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The Ape And I

Robert Service

Said a monkey unto me:
"How I'm glad I am not you!
See, I swing from tree to tree,
Something that you cannot do.
In gay greenery I drown;
Swift to skyey hights I scale:
As you watch me hang head down
Don't you wish you had a tail?

"Don't you wish that you could wear
In the place of stuffy clothes,
Just a silky coat of hair,
Never shoes to cramp your toes?
Never need to toil for bread,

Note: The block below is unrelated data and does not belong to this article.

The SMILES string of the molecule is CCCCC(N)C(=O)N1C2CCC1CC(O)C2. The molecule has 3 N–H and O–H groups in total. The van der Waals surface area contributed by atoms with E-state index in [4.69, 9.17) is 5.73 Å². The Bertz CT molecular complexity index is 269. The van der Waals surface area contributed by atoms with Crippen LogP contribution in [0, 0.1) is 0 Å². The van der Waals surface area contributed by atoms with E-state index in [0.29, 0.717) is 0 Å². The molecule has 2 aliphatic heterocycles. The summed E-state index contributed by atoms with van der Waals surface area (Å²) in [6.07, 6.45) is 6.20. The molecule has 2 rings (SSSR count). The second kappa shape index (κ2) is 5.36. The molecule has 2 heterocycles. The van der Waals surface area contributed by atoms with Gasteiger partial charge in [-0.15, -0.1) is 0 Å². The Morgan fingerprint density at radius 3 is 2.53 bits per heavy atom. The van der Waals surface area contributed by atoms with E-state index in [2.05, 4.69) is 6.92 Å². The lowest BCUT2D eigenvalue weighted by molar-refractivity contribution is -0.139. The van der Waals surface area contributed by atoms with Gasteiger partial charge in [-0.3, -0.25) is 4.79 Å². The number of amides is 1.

Round you nuts and fruit and spice;
And with palm tuft for a bed
Happily to crack your lice?"

Said I: "You are right, maybe:
Witting naught of wordly woe,
Gloriously you are free,
And of death you nothing know.
Envying your monkey mind,
Innocent of blight and bale,
As I touch my bald behind
How I wish I had a tail!"

So in toils of trouble caught,
Oft I wonder with a sigh
If that blue-bummed ape is not
         Happier than I?

Added: 25 Mar 2002 | Last Read: 24 Jan 2018 4:52 AM | Viewed: 3994 times

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URL: http://plagiarist.com/poetry/4144/ | Viewed on 24 January 2018.
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